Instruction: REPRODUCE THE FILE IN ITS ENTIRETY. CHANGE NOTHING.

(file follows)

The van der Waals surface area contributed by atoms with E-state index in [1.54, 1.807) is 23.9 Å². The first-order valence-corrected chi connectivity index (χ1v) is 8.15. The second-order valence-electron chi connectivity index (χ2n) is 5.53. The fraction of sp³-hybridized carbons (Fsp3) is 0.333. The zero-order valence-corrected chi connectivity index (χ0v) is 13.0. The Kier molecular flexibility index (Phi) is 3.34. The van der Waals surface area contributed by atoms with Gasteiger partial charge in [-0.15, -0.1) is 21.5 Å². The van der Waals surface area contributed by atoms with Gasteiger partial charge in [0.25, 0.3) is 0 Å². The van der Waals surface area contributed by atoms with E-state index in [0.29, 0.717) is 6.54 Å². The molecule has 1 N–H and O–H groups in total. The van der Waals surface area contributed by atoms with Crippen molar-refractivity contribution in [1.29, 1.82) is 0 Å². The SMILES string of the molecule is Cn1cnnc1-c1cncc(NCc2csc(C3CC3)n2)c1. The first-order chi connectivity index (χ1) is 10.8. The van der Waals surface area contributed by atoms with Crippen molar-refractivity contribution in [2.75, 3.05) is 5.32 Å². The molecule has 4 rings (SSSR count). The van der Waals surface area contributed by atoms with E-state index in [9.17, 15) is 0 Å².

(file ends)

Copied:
The van der Waals surface area contributed by atoms with E-state index in [1.54, 1.807) is 23.9 Å². The first-order valence-corrected chi connectivity index (χ1v) is 8.15. The second-order valence-electron chi connectivity index (χ2n) is 5.53. The fraction of sp³-hybridized carbons (Fsp3) is 0.333. The zero-order valence-corrected chi connectivity index (χ0v) is 13.0. The Kier molecular flexibility index (Phi) is 3.34. The van der Waals surface area contributed by atoms with Gasteiger partial charge in [-0.15, -0.1) is 21.5 Å². The van der Waals surface area contributed by atoms with Gasteiger partial charge in [0.25, 0.3) is 0 Å². The van der Waals surface area contributed by atoms with E-state index in [0.29, 0.717) is 6.54 Å². The molecule has 1 N–H and O–H groups in total. The van der Waals surface area contributed by atoms with Crippen molar-refractivity contribution in [1.29, 1.82) is 0 Å². The SMILES string of the molecule is Cn1cnnc1-c1cncc(NCc2csc(C3CC3)n2)c1. The first-order chi connectivity index (χ1) is 10.8. The van der Waals surface area contributed by atoms with Crippen molar-refractivity contribution in [2.75, 3.05) is 5.32 Å². The molecule has 4 rings (SSSR count). The van der Waals surface area contributed by atoms with E-state index in [9.17, 15) is 0 Å².